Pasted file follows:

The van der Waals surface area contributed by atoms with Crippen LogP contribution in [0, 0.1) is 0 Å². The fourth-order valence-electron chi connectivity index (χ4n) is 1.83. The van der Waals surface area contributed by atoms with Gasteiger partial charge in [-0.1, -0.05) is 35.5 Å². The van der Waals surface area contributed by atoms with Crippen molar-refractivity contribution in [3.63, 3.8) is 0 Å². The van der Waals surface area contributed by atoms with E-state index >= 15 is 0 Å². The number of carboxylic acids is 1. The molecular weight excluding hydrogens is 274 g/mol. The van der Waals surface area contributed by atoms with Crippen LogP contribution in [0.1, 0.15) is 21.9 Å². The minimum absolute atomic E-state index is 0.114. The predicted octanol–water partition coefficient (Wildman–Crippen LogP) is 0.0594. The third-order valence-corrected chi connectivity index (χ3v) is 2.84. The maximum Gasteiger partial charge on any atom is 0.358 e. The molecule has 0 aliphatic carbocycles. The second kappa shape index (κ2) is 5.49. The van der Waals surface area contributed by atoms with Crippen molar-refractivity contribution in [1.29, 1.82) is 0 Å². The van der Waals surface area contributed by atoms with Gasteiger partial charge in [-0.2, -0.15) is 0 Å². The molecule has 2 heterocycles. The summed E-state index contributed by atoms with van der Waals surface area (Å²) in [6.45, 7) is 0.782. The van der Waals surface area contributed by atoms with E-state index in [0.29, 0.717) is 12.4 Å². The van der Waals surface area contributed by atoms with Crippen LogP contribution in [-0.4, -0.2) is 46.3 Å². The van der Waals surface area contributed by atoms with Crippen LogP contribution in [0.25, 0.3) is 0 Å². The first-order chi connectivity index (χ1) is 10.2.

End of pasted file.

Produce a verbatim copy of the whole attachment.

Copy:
The van der Waals surface area contributed by atoms with Crippen LogP contribution in [0, 0.1) is 0 Å². The fourth-order valence-electron chi connectivity index (χ4n) is 1.83. The van der Waals surface area contributed by atoms with Gasteiger partial charge in [-0.1, -0.05) is 35.5 Å². The van der Waals surface area contributed by atoms with Crippen molar-refractivity contribution in [3.63, 3.8) is 0 Å². The van der Waals surface area contributed by atoms with E-state index >= 15 is 0 Å². The number of carboxylic acids is 1. The molecular weight excluding hydrogens is 274 g/mol. The van der Waals surface area contributed by atoms with Crippen LogP contribution in [0.1, 0.15) is 21.9 Å². The minimum absolute atomic E-state index is 0.114. The predicted octanol–water partition coefficient (Wildman–Crippen LogP) is 0.0594. The third-order valence-corrected chi connectivity index (χ3v) is 2.84. The maximum Gasteiger partial charge on any atom is 0.358 e. The molecule has 0 aliphatic carbocycles. The second kappa shape index (κ2) is 5.49. The van der Waals surface area contributed by atoms with Crippen molar-refractivity contribution in [1.29, 1.82) is 0 Å². The van der Waals surface area contributed by atoms with Gasteiger partial charge in [-0.2, -0.15) is 0 Å². The molecule has 2 heterocycles. The summed E-state index contributed by atoms with van der Waals surface area (Å²) in [6.45, 7) is 0.782. The van der Waals surface area contributed by atoms with E-state index in [0.29, 0.717) is 12.4 Å². The van der Waals surface area contributed by atoms with Crippen LogP contribution in [-0.4, -0.2) is 46.3 Å². The van der Waals surface area contributed by atoms with Crippen LogP contribution in [0.25, 0.3) is 0 Å². The first-order chi connectivity index (χ1) is 10.2.